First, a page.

Be Quiet Eh! Allianz Study Shows Rude, Loud Pax Are CDNs’ Biggest Pet Peeve

Bruce Parkinson, Open Jaw

Just in time for March Break, a recent study shows that, when it comes to travel pet peeves, what irks customarily polite Canadians more than anything else is “rudeness.” 

The Winter Vacation Confidence Index conducted by Ipsos for Allianz Global Assistance Canada, found that almost a quarter (23%) of Canadian travellers cited loud and/or rude fellow passengers as their number one vacation pet peeve. 

A close second, at 20%, were delayed flights, followed by long check-in and security lines (18%) and lost luggage (15%). Other pet peeves included large carry-ons stuffed into overhead bins (7%), and overly chatty seatmates (5%).

“Canadians generally have a reputation for being polite, but it seems that we also value courtesy in others, particularly when travelling,” says Dan Keon, Vice President, Market Management, Allianz Global Assistance Canada. 

The Index, now in its fourth year, also looked at the major concerns Canadians have when leaving the country. Number one is safety and security, cited by 37% of respondents. Others, such as flight cancellations and delays or lost luggage were well behind at 14% each, while only 13% noted the possibility of a lost passport as their top concern. 

“Safety and security as a travel worry was quite consistent across age groups and genders,” adds Keon. “It’s interesting to note that a third of younger travellers, 18-34, still mentioned safety as their main concern, and a full 40% of those over 55 cite safety worries while travelling. The results are a good reminder that all travellers should check Government of Canada travel advisories related to their destination both before booking a trip and prior to departing, while being particularly aware during hurricane season if visiting the Caribbean and southeast U.S.”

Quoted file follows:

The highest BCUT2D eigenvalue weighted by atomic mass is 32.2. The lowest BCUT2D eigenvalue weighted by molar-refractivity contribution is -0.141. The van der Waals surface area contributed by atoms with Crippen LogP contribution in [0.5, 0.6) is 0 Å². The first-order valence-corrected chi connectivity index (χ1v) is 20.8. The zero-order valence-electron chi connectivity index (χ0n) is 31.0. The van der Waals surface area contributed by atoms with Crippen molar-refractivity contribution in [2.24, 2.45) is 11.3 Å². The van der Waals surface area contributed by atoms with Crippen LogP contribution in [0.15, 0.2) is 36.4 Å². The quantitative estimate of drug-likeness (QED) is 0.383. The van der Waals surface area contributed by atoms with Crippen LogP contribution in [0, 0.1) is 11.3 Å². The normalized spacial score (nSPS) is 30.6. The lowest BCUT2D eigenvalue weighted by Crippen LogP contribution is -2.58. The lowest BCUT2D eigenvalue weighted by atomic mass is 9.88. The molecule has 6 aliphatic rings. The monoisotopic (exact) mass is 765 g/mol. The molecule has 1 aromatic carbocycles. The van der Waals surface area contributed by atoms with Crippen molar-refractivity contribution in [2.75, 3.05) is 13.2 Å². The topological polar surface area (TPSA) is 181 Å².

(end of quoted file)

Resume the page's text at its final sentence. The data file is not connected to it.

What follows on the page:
Only 3% of respondents said that their top travel concern was fear of being bumped from a flight or having no WiFi or cell phone coverage.

 Keon says many concerns can be minimized by obtaining proper travel and medical insurance. “Nobody plans to get sick or injured while on vacation, but obtaining proper insurance when booking your trip may go a long way toward alleviating many concerns and give you the peace of mind that should anything go wrong, you’ll have adequate protection in place.”

 He jokingly admits, however, that no insurance can protect you from “rudeness.” For that, it seems the only resolution is the polite Canadian inward sigh.

Bruce Parkinson

Bruce Parkinson Editor-in-Chief

An observer and analyst of the Canadian and international travel industries for over 25 years, Bruce uses the pre-dawn hours to prepare a daily news and information package to keep industry members up to date.

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